https://cars.usnews.com/cars-trucks/best-manual-transmission-cars
 

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I drove two MT VW Beetles, a Rabbit GTI, Golf GTI and a Corrado, all MT. I loved them. But, in my older years and loss of feeling in my feet due to diabetes, I am a PDK guy.

I don't know if anyone read it, but Stuttgart just banned older Euro 4 compliant diesels due to smog reasons, starting in 2019. Could MT be next?

It may be 20 years, but sooner or later self-driving cars will be all that is allowed and the MT vs AT argument will be moot,

V6
 

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The hand cranking reference is often used by auto lovers as a put down of those who prefer MTs, but it is not relevant. Starting the engine has nothing to do with the driving experience, other than not being able to drive unless the engine starts.



Interesting observation. In my case shifting has become so natural that I don't even consciously think about the mechanics of shifting. So engaging the clutch is not a chore for me.
Bottom line is that driving a car with an auto is boring to me. If I drove for a living (UPS driver), you better believe that I would drive an auto, but fortunately that's not my situation. When I drive it's for pleasure, and a MT is an integral part of that driving pleasure, at least it is for me.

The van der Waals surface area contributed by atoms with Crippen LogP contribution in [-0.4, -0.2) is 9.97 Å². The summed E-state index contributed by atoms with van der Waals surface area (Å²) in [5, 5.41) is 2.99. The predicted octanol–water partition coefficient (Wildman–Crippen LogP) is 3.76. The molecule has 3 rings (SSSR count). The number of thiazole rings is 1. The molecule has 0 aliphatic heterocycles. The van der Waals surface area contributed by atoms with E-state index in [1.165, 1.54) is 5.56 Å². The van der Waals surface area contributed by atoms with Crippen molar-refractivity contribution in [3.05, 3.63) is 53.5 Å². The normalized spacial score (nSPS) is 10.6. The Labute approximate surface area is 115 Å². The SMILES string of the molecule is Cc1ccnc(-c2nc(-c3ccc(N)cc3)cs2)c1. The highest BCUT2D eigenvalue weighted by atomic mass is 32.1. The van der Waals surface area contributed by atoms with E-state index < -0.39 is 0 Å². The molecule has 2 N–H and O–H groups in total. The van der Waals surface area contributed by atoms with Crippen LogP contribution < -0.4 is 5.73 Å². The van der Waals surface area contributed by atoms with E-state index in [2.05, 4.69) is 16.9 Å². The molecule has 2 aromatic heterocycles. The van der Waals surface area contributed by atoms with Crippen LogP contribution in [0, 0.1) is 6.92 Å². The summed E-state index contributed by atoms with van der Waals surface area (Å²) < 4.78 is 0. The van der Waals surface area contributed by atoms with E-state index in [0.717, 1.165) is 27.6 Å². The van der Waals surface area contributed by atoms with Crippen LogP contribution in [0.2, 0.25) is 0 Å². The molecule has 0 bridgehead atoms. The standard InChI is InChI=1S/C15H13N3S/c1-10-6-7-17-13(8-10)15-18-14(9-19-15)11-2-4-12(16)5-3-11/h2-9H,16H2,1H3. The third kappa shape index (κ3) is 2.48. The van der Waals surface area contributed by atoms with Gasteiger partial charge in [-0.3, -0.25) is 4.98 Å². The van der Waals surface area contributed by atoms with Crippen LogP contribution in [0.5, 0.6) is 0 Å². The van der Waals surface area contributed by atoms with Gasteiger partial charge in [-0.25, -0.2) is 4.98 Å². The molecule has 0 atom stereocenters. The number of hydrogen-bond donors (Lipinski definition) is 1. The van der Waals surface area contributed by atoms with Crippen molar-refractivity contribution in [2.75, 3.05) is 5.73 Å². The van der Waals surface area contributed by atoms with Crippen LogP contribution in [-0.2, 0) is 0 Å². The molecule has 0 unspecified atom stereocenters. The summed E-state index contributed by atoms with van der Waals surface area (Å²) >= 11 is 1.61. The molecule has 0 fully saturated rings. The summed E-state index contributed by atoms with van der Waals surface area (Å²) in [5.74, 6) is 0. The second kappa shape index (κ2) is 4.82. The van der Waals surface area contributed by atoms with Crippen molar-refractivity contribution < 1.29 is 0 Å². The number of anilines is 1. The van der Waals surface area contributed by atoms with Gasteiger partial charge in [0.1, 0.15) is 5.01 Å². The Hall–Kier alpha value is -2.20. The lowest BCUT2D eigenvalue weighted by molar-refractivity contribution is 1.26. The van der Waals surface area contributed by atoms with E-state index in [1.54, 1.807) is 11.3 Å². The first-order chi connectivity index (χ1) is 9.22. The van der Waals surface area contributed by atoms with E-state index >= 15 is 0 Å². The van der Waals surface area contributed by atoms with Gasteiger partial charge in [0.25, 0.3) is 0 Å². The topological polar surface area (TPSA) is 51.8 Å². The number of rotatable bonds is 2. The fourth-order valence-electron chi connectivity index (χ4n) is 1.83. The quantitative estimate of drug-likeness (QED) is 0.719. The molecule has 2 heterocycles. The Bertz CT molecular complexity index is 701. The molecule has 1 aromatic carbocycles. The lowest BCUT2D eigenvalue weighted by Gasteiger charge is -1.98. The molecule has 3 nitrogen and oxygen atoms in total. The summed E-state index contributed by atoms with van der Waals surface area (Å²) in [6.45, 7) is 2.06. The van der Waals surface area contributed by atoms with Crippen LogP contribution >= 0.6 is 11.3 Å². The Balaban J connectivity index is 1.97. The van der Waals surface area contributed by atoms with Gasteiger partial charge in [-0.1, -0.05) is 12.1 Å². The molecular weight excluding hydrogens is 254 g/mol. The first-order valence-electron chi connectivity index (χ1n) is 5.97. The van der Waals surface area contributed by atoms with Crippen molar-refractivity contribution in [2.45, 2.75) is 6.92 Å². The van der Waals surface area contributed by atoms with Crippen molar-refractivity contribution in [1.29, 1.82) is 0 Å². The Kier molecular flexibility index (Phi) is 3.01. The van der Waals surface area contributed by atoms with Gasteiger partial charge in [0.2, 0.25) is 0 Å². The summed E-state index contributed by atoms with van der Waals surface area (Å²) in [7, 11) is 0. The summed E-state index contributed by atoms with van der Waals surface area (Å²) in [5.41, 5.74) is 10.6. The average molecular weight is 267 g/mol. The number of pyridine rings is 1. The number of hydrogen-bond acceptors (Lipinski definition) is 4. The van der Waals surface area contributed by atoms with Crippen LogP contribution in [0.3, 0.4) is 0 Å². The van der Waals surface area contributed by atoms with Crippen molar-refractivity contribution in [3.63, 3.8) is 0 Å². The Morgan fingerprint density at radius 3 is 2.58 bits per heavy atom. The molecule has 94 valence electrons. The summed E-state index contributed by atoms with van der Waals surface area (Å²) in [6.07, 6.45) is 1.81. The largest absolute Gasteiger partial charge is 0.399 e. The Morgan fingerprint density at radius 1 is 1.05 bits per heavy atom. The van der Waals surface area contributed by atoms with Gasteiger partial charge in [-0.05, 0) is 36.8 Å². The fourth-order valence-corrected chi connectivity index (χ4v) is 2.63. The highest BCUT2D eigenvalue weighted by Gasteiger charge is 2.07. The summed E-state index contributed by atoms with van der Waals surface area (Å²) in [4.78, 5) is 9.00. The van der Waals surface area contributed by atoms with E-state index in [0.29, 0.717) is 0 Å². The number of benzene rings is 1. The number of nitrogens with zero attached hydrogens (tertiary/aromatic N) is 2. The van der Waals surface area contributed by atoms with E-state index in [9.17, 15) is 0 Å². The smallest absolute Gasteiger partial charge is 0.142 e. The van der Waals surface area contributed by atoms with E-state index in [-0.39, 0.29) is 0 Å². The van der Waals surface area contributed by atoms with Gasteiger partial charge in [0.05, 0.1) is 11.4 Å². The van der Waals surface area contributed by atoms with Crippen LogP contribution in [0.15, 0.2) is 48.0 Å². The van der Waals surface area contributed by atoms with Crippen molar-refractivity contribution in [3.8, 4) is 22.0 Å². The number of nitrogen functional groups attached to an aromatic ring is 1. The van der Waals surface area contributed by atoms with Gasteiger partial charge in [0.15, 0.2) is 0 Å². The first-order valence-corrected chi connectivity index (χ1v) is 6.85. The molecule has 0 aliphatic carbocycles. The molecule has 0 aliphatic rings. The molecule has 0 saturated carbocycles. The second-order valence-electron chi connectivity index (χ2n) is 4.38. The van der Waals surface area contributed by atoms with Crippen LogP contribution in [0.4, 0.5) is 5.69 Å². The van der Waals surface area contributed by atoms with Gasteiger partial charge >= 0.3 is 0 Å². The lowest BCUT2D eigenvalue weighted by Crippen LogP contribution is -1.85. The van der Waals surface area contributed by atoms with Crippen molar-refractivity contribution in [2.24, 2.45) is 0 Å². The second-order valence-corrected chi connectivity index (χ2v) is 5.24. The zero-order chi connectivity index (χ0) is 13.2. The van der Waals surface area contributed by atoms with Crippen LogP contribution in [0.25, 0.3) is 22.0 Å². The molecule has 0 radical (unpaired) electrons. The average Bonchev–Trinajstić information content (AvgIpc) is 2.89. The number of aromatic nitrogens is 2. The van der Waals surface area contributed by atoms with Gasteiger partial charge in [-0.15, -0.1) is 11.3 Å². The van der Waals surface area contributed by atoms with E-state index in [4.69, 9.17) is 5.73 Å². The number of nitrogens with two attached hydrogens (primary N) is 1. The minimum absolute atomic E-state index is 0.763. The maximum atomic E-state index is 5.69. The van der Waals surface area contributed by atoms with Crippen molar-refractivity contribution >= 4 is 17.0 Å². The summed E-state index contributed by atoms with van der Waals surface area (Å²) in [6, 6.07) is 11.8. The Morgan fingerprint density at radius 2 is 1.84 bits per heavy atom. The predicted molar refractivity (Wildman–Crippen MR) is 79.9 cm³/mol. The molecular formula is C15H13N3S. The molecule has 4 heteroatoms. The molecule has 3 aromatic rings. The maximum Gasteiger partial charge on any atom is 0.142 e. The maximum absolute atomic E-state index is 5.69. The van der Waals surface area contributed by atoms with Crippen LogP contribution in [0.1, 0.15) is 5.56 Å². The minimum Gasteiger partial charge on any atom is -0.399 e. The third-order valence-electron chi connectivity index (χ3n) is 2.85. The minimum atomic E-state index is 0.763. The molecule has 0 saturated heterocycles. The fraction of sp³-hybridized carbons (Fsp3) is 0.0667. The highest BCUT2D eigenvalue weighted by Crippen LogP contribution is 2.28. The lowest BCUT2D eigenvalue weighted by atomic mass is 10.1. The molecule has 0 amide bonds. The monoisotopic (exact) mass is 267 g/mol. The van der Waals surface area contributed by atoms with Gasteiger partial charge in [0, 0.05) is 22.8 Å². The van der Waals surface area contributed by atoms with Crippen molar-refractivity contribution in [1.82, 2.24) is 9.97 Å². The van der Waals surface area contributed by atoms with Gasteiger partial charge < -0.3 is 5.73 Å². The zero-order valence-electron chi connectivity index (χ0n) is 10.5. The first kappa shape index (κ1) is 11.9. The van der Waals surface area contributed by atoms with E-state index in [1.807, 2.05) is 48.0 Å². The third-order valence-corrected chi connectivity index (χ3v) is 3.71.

The Cayman that I am driving now has a MT. I love it too. I guess I just don't care one way or the other.
I had a C6 with a paddle-shifter (buyer mistake, I got rid of it for that reason) and I have a MB with a paddle shifter that I never use because whats the point? IMHO a Porsche sports car (not a Cayenne or Panamera or other imposter) must have a manual to complete the driving experience. The only exceptions are if your daily drive is in traffic or you are seriously tracking the car. I just don't get the PDK in a Porsche sports car other than under those two circumstances.
 

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It has been said that a manual transmission is the best defense against car jacking.
Along these lines, my friend bought his college bound daughter a manual (not a sports car) and taught her to drive it for two reasons. She can now drive most anything, none of her friends can borrow her car.